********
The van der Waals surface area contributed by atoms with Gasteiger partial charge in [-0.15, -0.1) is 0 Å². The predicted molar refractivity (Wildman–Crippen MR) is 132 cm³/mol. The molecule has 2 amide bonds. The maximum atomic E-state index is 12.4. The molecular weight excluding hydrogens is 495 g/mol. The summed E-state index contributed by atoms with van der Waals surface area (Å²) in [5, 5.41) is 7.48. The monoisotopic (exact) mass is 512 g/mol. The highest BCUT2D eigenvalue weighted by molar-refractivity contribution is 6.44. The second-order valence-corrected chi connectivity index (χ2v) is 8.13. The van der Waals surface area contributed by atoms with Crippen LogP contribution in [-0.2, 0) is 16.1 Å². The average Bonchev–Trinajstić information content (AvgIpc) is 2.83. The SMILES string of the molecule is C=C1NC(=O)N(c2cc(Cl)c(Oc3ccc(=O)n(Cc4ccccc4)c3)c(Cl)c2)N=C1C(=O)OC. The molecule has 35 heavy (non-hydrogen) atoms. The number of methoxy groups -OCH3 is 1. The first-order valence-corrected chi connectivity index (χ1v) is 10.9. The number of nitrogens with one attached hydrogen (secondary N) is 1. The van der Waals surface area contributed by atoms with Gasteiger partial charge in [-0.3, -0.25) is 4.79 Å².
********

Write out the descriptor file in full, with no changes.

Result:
The van der Waals surface area contributed by atoms with Gasteiger partial charge in [-0.15, -0.1) is 0 Å². The predicted molar refractivity (Wildman–Crippen MR) is 132 cm³/mol. The molecule has 2 amide bonds. The maximum atomic E-state index is 12.4. The molecular weight excluding hydrogens is 495 g/mol. The summed E-state index contributed by atoms with van der Waals surface area (Å²) in [5, 5.41) is 7.48. The monoisotopic (exact) mass is 512 g/mol. The highest BCUT2D eigenvalue weighted by molar-refractivity contribution is 6.44. The second-order valence-corrected chi connectivity index (χ2v) is 8.13. The van der Waals surface area contributed by atoms with Crippen LogP contribution in [-0.2, 0) is 16.1 Å². The average Bonchev–Trinajstić information content (AvgIpc) is 2.83. The SMILES string of the molecule is C=C1NC(=O)N(c2cc(Cl)c(Oc3ccc(=O)n(Cc4ccccc4)c3)c(Cl)c2)N=C1C(=O)OC. The molecule has 35 heavy (non-hydrogen) atoms. The number of methoxy groups -OCH3 is 1. The first-order valence-corrected chi connectivity index (χ1v) is 10.9. The number of nitrogens with one attached hydrogen (secondary N) is 1. The van der Waals surface area contributed by atoms with Gasteiger partial charge in [-0.3, -0.25) is 4.79 Å².